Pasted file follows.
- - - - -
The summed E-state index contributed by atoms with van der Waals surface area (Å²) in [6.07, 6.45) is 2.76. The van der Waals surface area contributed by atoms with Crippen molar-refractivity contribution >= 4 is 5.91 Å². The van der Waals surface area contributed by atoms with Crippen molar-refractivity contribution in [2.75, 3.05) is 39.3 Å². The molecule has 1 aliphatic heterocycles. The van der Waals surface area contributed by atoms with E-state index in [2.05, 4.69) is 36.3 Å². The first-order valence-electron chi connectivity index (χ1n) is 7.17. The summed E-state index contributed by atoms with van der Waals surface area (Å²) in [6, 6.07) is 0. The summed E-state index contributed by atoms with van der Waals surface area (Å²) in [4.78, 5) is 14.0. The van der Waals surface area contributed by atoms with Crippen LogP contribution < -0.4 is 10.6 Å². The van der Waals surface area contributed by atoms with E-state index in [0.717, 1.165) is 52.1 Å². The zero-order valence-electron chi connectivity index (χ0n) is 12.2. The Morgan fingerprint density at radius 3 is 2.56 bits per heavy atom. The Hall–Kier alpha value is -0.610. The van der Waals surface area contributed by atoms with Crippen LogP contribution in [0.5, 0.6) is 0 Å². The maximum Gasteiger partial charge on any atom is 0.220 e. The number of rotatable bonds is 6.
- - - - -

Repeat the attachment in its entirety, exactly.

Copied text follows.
The summed E-state index contributed by atoms with van der Waals surface area (Å²) in [6.07, 6.45) is 2.76. The van der Waals surface area contributed by atoms with Crippen molar-refractivity contribution >= 4 is 5.91 Å². The van der Waals surface area contributed by atoms with Crippen molar-refractivity contribution in [2.75, 3.05) is 39.3 Å². The molecule has 1 aliphatic heterocycles. The van der Waals surface area contributed by atoms with E-state index in [2.05, 4.69) is 36.3 Å². The first-order valence-electron chi connectivity index (χ1n) is 7.17. The summed E-state index contributed by atoms with van der Waals surface area (Å²) in [6, 6.07) is 0. The summed E-state index contributed by atoms with van der Waals surface area (Å²) in [4.78, 5) is 14.0. The van der Waals surface area contributed by atoms with Crippen LogP contribution < -0.4 is 10.6 Å². The van der Waals surface area contributed by atoms with E-state index in [0.717, 1.165) is 52.1 Å². The zero-order valence-electron chi connectivity index (χ0n) is 12.2. The Morgan fingerprint density at radius 3 is 2.56 bits per heavy atom. The Hall–Kier alpha value is -0.610. The van der Waals surface area contributed by atoms with Crippen LogP contribution in [0.5, 0.6) is 0 Å². The maximum Gasteiger partial charge on any atom is 0.220 e. The number of rotatable bonds is 6.